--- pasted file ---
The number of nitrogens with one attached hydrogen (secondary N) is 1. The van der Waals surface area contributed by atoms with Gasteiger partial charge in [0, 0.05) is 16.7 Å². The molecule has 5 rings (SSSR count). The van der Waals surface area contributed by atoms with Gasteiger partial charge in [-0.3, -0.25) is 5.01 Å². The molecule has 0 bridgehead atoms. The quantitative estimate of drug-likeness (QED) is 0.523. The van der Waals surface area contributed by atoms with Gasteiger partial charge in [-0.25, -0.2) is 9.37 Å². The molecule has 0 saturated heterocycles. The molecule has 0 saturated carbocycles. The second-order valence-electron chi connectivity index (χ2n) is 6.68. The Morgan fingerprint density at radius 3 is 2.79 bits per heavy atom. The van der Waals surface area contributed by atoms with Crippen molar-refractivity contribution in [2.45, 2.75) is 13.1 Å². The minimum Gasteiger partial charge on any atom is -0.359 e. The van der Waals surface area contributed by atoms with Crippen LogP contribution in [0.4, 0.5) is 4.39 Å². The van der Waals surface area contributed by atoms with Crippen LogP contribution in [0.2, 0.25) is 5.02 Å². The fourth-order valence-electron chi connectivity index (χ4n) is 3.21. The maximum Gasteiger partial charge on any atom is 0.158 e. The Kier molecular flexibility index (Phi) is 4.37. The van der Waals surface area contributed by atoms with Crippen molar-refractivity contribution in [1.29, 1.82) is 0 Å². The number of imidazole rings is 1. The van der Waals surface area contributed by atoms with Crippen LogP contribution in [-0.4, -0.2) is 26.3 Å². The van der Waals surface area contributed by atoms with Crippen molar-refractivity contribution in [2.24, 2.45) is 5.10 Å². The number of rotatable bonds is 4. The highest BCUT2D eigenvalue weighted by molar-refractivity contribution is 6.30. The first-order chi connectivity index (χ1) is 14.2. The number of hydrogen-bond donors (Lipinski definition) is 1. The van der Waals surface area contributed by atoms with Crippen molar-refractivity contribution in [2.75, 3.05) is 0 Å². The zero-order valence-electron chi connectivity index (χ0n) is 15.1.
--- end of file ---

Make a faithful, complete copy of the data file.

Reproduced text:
The number of nitrogens with one attached hydrogen (secondary N) is 1. The van der Waals surface area contributed by atoms with Gasteiger partial charge in [0, 0.05) is 16.7 Å². The molecule has 5 rings (SSSR count). The van der Waals surface area contributed by atoms with Gasteiger partial charge in [-0.3, -0.25) is 5.01 Å². The molecule has 0 bridgehead atoms. The quantitative estimate of drug-likeness (QED) is 0.523. The van der Waals surface area contributed by atoms with Gasteiger partial charge in [-0.25, -0.2) is 9.37 Å². The molecule has 0 saturated heterocycles. The molecule has 0 saturated carbocycles. The second-order valence-electron chi connectivity index (χ2n) is 6.68. The Morgan fingerprint density at radius 3 is 2.79 bits per heavy atom. The van der Waals surface area contributed by atoms with Crippen molar-refractivity contribution in [2.45, 2.75) is 13.1 Å². The minimum Gasteiger partial charge on any atom is -0.359 e. The van der Waals surface area contributed by atoms with Crippen LogP contribution in [0.4, 0.5) is 4.39 Å². The van der Waals surface area contributed by atoms with Crippen LogP contribution in [0.2, 0.25) is 5.02 Å². The fourth-order valence-electron chi connectivity index (χ4n) is 3.21. The maximum Gasteiger partial charge on any atom is 0.158 e. The Kier molecular flexibility index (Phi) is 4.37. The van der Waals surface area contributed by atoms with Crippen molar-refractivity contribution in [1.29, 1.82) is 0 Å². The number of imidazole rings is 1. The van der Waals surface area contributed by atoms with Crippen LogP contribution in [-0.4, -0.2) is 26.3 Å². The van der Waals surface area contributed by atoms with Crippen molar-refractivity contribution in [2.24, 2.45) is 5.10 Å². The number of rotatable bonds is 4. The highest BCUT2D eigenvalue weighted by molar-refractivity contribution is 6.30. The first-order chi connectivity index (χ1) is 14.2. The number of hydrogen-bond donors (Lipinski definition) is 1. The van der Waals surface area contributed by atoms with Crippen molar-refractivity contribution in [2.75, 3.05) is 0 Å². The zero-order valence-electron chi connectivity index (χ0n) is 15.1.